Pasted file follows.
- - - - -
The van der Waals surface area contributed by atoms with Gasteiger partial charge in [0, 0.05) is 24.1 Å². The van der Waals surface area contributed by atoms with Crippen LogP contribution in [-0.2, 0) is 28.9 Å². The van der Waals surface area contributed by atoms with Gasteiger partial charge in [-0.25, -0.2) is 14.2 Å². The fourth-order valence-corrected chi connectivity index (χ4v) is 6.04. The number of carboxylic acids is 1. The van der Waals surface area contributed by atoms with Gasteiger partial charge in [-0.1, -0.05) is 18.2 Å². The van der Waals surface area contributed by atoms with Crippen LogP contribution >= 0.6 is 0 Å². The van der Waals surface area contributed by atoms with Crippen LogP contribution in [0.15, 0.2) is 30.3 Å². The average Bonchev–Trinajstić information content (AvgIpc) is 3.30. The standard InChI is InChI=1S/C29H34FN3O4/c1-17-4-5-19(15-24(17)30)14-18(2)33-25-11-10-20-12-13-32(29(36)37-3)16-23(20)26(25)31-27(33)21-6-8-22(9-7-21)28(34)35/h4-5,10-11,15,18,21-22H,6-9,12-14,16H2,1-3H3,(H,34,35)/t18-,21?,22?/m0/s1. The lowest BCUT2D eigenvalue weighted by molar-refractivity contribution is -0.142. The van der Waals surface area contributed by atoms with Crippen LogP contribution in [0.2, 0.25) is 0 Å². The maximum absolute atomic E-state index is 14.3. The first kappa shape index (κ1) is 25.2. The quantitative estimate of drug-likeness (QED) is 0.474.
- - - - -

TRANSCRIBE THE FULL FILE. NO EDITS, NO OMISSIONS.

The van der Waals surface area contributed by atoms with Gasteiger partial charge in [0, 0.05) is 24.1 Å². The van der Waals surface area contributed by atoms with Crippen LogP contribution in [-0.2, 0) is 28.9 Å². The van der Waals surface area contributed by atoms with Gasteiger partial charge in [-0.25, -0.2) is 14.2 Å². The fourth-order valence-corrected chi connectivity index (χ4v) is 6.04. The number of carboxylic acids is 1. The van der Waals surface area contributed by atoms with Gasteiger partial charge in [-0.1, -0.05) is 18.2 Å². The van der Waals surface area contributed by atoms with Crippen LogP contribution >= 0.6 is 0 Å². The van der Waals surface area contributed by atoms with Crippen LogP contribution in [0.15, 0.2) is 30.3 Å². The average Bonchev–Trinajstić information content (AvgIpc) is 3.30. The standard InChI is InChI=1S/C29H34FN3O4/c1-17-4-5-19(15-24(17)30)14-18(2)33-25-11-10-20-12-13-32(29(36)37-3)16-23(20)26(25)31-27(33)21-6-8-22(9-7-21)28(34)35/h4-5,10-11,15,18,21-22H,6-9,12-14,16H2,1-3H3,(H,34,35)/t18-,21?,22?/m0/s1. The lowest BCUT2D eigenvalue weighted by molar-refractivity contribution is -0.142. The van der Waals surface area contributed by atoms with Crippen LogP contribution in [0.2, 0.25) is 0 Å². The maximum absolute atomic E-state index is 14.3. The first kappa shape index (κ1) is 25.2. The quantitative estimate of drug-likeness (QED) is 0.474.